A new report from Amnesty International slams Qatar for not living up to promises to improve workers’ rights and adds to growing international criticism of Qatar’s inability to properly implement adopted policies.
World Cup host Qatar and FIFA are back to square one in terms of public diplomacy, with the Amnesty International report taking the Gulf state to task for failing to implement its lofty promises to significantly improve labourers’ working and living conditions. The report also condemns the world football body for not ensuring that Qatar lives up to international standards.
The report, The Ugly Side of the Beautiful Game, provides a damning assessment of the state of affairs five years after FIFA awarded the 2022 World Cup hosting rights to Qatar. Amnesty interviewed more than 200 labourers working on the refurbishment of the Khalifa International Stadium, one of eight planned facilities for the World Cup, and the Aspire Zone sports complex, a pillar of Qatar’s sports infrastructure, who all complained about various violations of their human rights.
The report was published days after the International Labour Organisation (ILO) put Qatar on notice that it no longer can delay acting on promises made in the wake of its successful bid to host the 2022 World Cup.
In a rare move, the ILO threatened to establish a Commission of Inquiry if Qatar fails to act in the coming year. Such commissions are among the ILO’s most powerful tools to ensure compliance with international treaties. The UN body has only established 13 such commissions in its century-long history. The last such commission was created in 2010 to force Zimbabwe to live up to its obligations.
Earned goodwill could vanish
The report and the ILO warning are all the more embarrassing for Qatar given that its main competitor, the United Arab Emirates (UAE), has already adopted many of the adjustments demanded by activists of the kafala, or sponsorship, system that puts workers at the mercy of their employers. This comes as the UAE is stepping up efforts to become the region’s prime sports hub.
The Amnesty report constitutes the first documentation of abuse on a World Cup-related site and punches holes into the assertion by the Supreme Committee for Delivery and Legacy, the World Cup’s organiser which is chaired by Qatar emir Sheikh Tamim bin Hamad Al Thani, that its standards for the living and working conditions of migrant labour guard against abuse on construction sites related to the tournament.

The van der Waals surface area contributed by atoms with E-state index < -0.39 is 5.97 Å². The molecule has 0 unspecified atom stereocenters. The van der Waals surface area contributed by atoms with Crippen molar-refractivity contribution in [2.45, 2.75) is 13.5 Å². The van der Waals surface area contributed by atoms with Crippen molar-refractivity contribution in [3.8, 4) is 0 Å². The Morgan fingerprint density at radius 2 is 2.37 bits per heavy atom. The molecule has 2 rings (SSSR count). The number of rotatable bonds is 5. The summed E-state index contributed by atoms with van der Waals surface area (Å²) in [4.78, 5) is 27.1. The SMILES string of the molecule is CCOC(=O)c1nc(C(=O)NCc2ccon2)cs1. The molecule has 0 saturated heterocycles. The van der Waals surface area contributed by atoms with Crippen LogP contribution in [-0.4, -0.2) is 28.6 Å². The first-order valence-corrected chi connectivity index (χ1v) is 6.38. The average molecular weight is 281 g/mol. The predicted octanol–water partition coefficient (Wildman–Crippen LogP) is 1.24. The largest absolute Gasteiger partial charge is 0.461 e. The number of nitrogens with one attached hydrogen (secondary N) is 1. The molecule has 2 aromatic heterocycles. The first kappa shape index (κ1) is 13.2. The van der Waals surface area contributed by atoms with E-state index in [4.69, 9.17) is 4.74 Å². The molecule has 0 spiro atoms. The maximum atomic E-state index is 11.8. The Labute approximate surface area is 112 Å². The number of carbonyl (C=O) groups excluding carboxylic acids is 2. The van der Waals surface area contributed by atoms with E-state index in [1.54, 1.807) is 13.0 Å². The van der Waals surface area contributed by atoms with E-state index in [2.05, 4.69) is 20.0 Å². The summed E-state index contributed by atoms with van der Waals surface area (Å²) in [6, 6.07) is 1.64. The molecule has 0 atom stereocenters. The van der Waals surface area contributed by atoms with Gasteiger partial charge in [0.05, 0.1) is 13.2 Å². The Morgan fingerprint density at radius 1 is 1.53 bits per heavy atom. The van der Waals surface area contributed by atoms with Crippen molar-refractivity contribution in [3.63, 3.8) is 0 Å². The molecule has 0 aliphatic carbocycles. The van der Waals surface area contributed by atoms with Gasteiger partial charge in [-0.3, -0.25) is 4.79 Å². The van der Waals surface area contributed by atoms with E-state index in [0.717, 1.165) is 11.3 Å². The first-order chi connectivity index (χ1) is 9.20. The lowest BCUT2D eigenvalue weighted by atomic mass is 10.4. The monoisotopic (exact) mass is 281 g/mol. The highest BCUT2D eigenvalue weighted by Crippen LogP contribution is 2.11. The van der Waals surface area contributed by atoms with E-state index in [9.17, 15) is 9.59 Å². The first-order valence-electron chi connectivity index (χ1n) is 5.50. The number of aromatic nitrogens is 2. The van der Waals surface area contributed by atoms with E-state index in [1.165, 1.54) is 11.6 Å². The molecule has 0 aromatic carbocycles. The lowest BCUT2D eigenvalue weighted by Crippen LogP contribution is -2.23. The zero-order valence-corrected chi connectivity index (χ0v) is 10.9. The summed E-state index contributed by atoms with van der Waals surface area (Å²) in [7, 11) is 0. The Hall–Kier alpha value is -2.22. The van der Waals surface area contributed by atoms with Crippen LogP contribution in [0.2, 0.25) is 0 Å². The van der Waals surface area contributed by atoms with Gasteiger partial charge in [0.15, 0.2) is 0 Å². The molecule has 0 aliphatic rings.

FIFA also under fire
Amnesty takes the committee and the government to task for failing to ensure proper implementation of the standards that are written into all contracts signed by the committee since they were adopted in 2014, in consultation with Amnesty and other human rights and trade union groups.
It also charges that FIFA failed to conduct proper due diligence studies to identify and address human rights risks in Qatar in line with the United Nations Guiding Principles on Business and Human Rights. “FIFA did not put in place any measures to ensure that the people who would build the World Cup infrastructure in Qatar would not be subjected to human rights abuses. None of the publically available documentation on FIFA’s award of the 2022 World Cup to Qatar contains any reference to labour exploitation or to ensuring that human rights of workers would be respected … Of even greater concern is the lack of action by FIFA in the last five years, during which time labour and human rights abuses experienced by construction workers in Qatar have been repeatedly exposed by the media, human rights groups and trades unions,” the report said.